Best Practice for hauliers and warehouse keepers
28th November, 2014
Pre-Christmas is the busiest time of year for hauliers and warehouse keepers, with high demand for storing and transporting goods. However, there are several factors to consider to ensure best practice is followed and no potentially costly legal issues arise.
Tim Culpin, Head of Transport Law, says: “For hauliers it’s mostly common sense – making sure you have enough grit for your yard, providing adequate lighting for drivers to do their daily checks and factoring in delays caused by adverse weather conditions, so that drivers aren’t going over their hours.”
Another problem hauliers face is drivers duplicating licences to avoid having to disclose points or even disqualifications to their employers.
Tim explains: “Drivers’ ability to hold a vocational licence is judged on their conduct in driving any vehicle so some may pretend they’ve lost their licence to keep a clean one to present at work. The company can get a mandate to include regular licence checks from the DVLA which means there are no opportunities to mislead the company and all driving offences are recorded.”
And it’s not just the drivers who must make sure their licences are up-to-date.
One of the most common mistakes hauliers make is not applying for a new operator’s licence in advance of a change in the legal entity which holds it (e.g. sole trader to company or a change in partners), then finding themselves paying high legal fees to try to solve the situation whilst losing income.
Tim says: “Almost always, it’s a genuine mistake, people simply don’t realise that by losing a partner the partnership becomes a new entity so requires a new licence, even if the majority of the partnership is intact. The same is true if the business incorporates”.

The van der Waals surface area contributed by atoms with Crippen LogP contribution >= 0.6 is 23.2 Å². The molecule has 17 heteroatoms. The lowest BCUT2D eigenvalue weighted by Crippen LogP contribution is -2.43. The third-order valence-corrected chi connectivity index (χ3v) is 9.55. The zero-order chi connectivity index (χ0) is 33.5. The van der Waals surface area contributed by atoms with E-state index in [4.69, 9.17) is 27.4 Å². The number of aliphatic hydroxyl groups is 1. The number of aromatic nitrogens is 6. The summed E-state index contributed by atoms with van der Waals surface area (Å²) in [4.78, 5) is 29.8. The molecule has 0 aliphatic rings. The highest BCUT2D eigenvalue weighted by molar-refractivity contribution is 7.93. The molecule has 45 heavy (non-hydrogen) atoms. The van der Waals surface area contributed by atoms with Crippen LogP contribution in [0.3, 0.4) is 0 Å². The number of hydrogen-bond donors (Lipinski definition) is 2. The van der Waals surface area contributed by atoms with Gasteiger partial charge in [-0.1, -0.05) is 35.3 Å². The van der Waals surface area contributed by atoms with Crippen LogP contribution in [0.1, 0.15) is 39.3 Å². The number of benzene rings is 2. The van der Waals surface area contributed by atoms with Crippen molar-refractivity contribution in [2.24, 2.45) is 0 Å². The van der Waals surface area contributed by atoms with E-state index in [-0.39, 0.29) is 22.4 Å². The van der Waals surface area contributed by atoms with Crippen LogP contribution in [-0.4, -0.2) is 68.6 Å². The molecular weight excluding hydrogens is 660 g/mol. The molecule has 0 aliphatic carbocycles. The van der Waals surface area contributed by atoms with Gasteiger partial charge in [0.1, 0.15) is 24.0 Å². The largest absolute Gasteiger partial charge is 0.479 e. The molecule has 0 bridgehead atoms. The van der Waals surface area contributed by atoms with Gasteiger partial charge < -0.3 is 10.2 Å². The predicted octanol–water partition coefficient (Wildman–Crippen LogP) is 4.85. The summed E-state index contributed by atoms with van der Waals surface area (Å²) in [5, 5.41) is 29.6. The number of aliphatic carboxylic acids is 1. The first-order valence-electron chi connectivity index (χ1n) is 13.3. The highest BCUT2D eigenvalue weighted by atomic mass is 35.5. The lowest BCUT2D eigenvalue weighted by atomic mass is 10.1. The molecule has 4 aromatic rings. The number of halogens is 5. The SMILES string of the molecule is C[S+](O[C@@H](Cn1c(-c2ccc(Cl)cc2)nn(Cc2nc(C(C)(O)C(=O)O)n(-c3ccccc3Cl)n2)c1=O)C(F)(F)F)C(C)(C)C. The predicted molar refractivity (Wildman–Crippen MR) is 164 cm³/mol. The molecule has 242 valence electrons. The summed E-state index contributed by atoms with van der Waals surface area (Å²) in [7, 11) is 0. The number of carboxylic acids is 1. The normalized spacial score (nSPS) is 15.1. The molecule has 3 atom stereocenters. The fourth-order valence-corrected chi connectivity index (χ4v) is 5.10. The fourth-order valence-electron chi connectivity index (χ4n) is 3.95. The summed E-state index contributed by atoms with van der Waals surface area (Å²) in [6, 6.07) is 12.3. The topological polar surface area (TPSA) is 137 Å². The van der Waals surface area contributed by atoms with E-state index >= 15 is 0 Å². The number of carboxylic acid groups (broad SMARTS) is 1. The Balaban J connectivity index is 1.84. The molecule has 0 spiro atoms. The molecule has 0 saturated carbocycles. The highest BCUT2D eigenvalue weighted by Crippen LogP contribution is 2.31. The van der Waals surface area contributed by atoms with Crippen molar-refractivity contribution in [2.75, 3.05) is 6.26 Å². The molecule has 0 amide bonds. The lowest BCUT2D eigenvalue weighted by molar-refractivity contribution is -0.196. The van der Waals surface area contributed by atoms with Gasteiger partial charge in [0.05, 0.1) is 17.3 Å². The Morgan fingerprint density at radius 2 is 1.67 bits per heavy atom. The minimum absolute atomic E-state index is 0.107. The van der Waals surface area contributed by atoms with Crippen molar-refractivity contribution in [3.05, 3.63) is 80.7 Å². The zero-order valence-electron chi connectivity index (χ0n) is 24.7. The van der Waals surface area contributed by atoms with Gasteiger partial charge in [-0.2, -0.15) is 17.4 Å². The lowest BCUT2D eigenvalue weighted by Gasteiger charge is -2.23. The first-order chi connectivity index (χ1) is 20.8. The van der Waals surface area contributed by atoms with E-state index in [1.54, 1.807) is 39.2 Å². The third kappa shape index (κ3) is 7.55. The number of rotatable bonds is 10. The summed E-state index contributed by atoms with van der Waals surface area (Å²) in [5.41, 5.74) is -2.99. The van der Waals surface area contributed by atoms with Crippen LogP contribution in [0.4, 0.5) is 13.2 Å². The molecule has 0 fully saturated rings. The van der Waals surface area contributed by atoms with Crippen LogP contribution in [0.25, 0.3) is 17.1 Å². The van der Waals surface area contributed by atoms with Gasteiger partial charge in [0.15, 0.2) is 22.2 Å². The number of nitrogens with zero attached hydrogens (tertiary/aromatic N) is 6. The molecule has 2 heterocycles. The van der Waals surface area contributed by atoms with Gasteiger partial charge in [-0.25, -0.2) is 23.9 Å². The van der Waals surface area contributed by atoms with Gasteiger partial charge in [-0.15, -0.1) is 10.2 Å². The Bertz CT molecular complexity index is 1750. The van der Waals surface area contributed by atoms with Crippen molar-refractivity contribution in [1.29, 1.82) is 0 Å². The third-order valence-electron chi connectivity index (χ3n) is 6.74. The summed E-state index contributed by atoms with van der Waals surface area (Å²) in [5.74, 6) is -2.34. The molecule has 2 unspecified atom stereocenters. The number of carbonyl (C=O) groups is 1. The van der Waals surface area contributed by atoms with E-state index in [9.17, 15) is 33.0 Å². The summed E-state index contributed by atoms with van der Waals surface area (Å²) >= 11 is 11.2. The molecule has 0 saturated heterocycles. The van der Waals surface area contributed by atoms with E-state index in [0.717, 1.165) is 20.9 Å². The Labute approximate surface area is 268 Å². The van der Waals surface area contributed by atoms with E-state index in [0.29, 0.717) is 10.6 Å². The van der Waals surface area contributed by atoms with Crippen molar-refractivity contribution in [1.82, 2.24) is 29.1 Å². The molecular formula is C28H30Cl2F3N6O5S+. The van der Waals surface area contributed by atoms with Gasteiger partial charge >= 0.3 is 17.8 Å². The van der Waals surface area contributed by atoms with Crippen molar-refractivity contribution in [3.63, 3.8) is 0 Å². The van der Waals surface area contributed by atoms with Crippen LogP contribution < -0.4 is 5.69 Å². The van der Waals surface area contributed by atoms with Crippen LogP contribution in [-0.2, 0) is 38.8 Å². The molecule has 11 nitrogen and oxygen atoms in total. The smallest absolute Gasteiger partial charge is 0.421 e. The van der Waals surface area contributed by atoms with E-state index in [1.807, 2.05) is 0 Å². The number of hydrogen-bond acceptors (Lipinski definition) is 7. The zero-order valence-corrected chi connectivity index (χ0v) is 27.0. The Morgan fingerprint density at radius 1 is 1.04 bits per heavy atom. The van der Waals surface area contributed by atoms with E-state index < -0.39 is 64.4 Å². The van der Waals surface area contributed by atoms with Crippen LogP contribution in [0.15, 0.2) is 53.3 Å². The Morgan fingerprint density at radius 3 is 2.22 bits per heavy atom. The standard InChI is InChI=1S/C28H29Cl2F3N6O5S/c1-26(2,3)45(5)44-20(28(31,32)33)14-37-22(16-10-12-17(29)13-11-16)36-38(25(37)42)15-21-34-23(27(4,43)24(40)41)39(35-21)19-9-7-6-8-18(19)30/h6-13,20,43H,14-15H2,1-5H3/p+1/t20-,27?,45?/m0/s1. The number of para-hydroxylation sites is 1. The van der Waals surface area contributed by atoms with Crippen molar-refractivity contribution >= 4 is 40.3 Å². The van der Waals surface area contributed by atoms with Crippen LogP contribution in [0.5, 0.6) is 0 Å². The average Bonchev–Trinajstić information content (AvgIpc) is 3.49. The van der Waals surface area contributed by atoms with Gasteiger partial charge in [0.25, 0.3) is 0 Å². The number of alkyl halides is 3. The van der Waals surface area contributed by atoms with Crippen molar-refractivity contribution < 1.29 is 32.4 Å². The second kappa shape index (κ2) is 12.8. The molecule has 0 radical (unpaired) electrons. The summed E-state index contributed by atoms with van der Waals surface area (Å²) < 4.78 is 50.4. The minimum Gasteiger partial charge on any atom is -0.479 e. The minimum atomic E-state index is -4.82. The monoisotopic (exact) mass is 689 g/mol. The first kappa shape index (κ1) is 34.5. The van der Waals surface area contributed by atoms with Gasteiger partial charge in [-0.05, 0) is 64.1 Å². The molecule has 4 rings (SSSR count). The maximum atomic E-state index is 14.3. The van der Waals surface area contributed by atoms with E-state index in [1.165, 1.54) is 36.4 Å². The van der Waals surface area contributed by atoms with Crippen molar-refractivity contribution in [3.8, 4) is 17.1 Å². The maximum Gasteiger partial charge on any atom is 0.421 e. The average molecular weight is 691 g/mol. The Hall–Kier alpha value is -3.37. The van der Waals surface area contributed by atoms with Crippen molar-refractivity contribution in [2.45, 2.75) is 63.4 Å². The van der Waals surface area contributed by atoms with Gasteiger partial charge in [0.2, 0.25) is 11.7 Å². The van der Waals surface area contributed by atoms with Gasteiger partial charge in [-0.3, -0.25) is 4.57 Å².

There are several reasons companies continue to operate under the wrong licence and often the error does not come to light until the licence is due to be renewed, which could be up to five years after the change and too late to salvage.
Tim said: “It could be a sudden change, such as the death of one of the partners, in which case a lawyer can help you get a continuation, but as a rule you should notify the traffic commissioner as soon as you’re aware of a change in the partnership or entity – a failure to do so can result in an inability to operate for months while a new licence is applied for.”
For warehousing, problems arise when the terms that will apply to the storage are not made clear at the outset of the relationship with the customer.
Nick Clarke, Head of Commercial Litigation, says: “You must make sure that the terms and conditions under which you are storing goods are notified to the customer before the storage commences. Standard industry terms include provisions limiting your liability and if you don’t ensure they are incorporated you will potentially face very significant liability if the goods are lost or damaged while in your care.
“Bigger customers may ask you to trade on their terms but these are likely to favour them. You should have a solicitor review the terms to ensure that you know what obligations and liabilities are imposed on you before agreeing to them. This initial cost could save you very large amounts in the long run.”
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